Most people know a fact or two about the history of the automobile (you know, the vehicle that takes you to the links so you can hop in your real favorite vehicle). The first car was basically a horse-drawn carriage equipped with a motor, then the Ford Model T started to catch everyone’s attention in 1908, and the rest is history. But what about the golf cart? This machine has quite a fascinating history of its own.
Although the terms are used interchangeably in most circles, a golf cart is technically a golf cart (since “carts” cannot be self-propelled) and in the early days they were all powered by electricity. Over time, gasoline models were also introduced. Electric golf cars are still used in some regions where consumers prefer a vehicle that is free of pollutants and noise. JK Wadley, a Texarkana resident who saw the popular variety of three-wheelers used in Los Angeles to take the elderly on errands, owned the first golf cart.
a brilliant idea
Custom built in 1932, Wadley may have been an innovator, but it took a while for the idea to catch on in the golfing community. Between 1932 and 1950, “golf carts” were most popular with people with disabilities or walking problems. However, the mid-1950s saw an increase in the number of golfers who wanted a touch of luxury and comfort during their game. A plethora of electronic models flooded the market, courtesy of manufacturers like Sears and Roebuck and Victor Adding.
Considered the father of golf carts, Long Beach resident Merle Williams took his knowledge of electric car production during World War II (when gas rationing made it a necessity) and started Marketeer Company in Redlands. , California in 1951. His was the first company whose sole purpose was to manufacture and sell golf carts to golfers. Following in his footsteps were the EZGO (1954), Cushman (1955), Club Car (1958), Taylor-Dunn (1961), Harley Davidson (1963), Yamaha Golf Car (1979), and CT&T (2002).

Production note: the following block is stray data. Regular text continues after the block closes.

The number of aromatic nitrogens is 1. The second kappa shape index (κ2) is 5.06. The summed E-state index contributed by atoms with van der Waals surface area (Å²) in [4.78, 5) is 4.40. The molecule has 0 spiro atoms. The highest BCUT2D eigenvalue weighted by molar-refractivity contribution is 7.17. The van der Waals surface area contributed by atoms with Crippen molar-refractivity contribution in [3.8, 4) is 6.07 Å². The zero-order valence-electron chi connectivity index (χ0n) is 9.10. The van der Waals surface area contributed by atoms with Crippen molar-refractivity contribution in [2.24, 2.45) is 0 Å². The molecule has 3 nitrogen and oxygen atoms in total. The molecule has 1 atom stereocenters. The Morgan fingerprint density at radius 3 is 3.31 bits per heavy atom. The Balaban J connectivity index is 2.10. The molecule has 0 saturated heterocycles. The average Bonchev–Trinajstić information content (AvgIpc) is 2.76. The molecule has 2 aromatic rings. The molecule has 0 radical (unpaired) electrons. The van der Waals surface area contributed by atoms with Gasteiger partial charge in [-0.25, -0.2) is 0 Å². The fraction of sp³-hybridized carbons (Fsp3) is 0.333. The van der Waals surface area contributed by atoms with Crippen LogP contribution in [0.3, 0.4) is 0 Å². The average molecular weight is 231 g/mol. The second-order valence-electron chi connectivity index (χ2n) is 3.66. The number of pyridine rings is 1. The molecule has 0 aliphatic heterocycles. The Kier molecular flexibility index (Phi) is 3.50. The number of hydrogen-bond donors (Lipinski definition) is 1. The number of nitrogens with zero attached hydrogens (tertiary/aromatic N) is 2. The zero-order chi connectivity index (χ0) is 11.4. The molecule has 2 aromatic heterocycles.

times of change
As concerns about gasoline rationing subsided, Max Walker stepped up and designed the first gasoline-powered trolley, The Walker Executive, in 1957. With Vespa-like lines at the front and shaped like a tricycle, It was perfect for hauling two golfers and their bags. Of course, gas-powered technology is far from high-tech today, but golf cart technology has done a phenomenal job of keeping up with the times and consumer demands.
The latest generation of golf carts, “adaptive golf carts”, use the latest technological advances. Products like SoloRider are designed for one user and give people with disabilities full access to the most tempting golf courses and, of course, the game of golf itself. Swivel seats and 100% upright support allow even more golfers to enjoy their game.
Club Car is a brand that presents a large selection of cars for the field and a variety of other uses. A number of accessories and customizations are also available.
Extreme golf carts are another recent development, often modified from the original designs. Favorite customizations include suspension upgrades, but complete redesigns are pet projects for many. Solar-powered carts are also making impressive strides as more golfers marry their love of the links with their green mindset. Golf carts, like your game, have come a long way, and there’s no telling what’s around the danger.